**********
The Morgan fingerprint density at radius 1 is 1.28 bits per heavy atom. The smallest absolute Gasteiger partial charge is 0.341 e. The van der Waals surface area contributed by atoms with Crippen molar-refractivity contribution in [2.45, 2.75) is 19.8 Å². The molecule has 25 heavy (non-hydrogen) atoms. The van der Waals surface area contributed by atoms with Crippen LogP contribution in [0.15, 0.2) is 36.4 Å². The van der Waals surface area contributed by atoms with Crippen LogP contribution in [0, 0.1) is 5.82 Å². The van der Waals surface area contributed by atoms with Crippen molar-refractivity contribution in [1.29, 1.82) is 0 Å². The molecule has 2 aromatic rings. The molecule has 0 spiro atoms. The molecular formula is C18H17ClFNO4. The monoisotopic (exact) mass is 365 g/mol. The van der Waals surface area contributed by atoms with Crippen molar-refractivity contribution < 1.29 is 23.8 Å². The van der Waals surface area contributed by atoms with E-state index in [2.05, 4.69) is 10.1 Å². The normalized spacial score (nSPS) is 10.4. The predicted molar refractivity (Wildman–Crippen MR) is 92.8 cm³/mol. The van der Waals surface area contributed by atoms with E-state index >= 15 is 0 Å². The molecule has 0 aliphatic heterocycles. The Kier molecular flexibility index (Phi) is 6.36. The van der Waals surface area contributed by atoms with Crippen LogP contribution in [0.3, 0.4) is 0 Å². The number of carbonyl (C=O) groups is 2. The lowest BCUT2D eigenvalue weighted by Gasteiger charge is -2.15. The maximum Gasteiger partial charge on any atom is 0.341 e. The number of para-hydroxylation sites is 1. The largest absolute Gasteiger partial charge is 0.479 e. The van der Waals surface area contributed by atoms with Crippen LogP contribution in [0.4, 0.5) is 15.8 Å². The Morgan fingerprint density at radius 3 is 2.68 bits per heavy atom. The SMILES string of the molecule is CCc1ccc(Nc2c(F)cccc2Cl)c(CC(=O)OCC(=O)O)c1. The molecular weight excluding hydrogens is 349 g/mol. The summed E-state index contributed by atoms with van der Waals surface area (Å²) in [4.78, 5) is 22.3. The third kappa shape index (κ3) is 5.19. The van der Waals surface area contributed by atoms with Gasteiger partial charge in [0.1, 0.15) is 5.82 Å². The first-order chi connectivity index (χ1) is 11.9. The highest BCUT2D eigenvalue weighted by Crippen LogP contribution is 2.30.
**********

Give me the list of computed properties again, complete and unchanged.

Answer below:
The Morgan fingerprint density at radius 1 is 1.28 bits per heavy atom. The smallest absolute Gasteiger partial charge is 0.341 e. The van der Waals surface area contributed by atoms with Crippen molar-refractivity contribution in [2.45, 2.75) is 19.8 Å². The molecule has 25 heavy (non-hydrogen) atoms. The van der Waals surface area contributed by atoms with Crippen LogP contribution in [0.15, 0.2) is 36.4 Å². The van der Waals surface area contributed by atoms with Crippen LogP contribution in [0, 0.1) is 5.82 Å². The van der Waals surface area contributed by atoms with Crippen molar-refractivity contribution in [1.29, 1.82) is 0 Å². The molecule has 2 aromatic rings. The molecule has 0 spiro atoms. The molecular formula is C18H17ClFNO4. The monoisotopic (exact) mass is 365 g/mol. The van der Waals surface area contributed by atoms with Crippen molar-refractivity contribution < 1.29 is 23.8 Å². The van der Waals surface area contributed by atoms with E-state index in [2.05, 4.69) is 10.1 Å². The normalized spacial score (nSPS) is 10.4. The predicted molar refractivity (Wildman–Crippen MR) is 92.8 cm³/mol. The van der Waals surface area contributed by atoms with E-state index >= 15 is 0 Å². The molecule has 0 aliphatic heterocycles. The Kier molecular flexibility index (Phi) is 6.36. The van der Waals surface area contributed by atoms with Crippen LogP contribution in [0.3, 0.4) is 0 Å². The number of carbonyl (C=O) groups is 2. The lowest BCUT2D eigenvalue weighted by Gasteiger charge is -2.15. The maximum Gasteiger partial charge on any atom is 0.341 e. The number of para-hydroxylation sites is 1. The largest absolute Gasteiger partial charge is 0.479 e. The van der Waals surface area contributed by atoms with Crippen LogP contribution in [0.4, 0.5) is 15.8 Å². The Morgan fingerprint density at radius 3 is 2.68 bits per heavy atom. The SMILES string of the molecule is CCc1ccc(Nc2c(F)cccc2Cl)c(CC(=O)OCC(=O)O)c1. The molecular weight excluding hydrogens is 349 g/mol. The summed E-state index contributed by atoms with van der Waals surface area (Å²) in [4.78, 5) is 22.3. The third kappa shape index (κ3) is 5.19. The van der Waals surface area contributed by atoms with Gasteiger partial charge in [0.1, 0.15) is 5.82 Å². The first-order chi connectivity index (χ1) is 11.9. The highest BCUT2D eigenvalue weighted by Crippen LogP contribution is 2.30.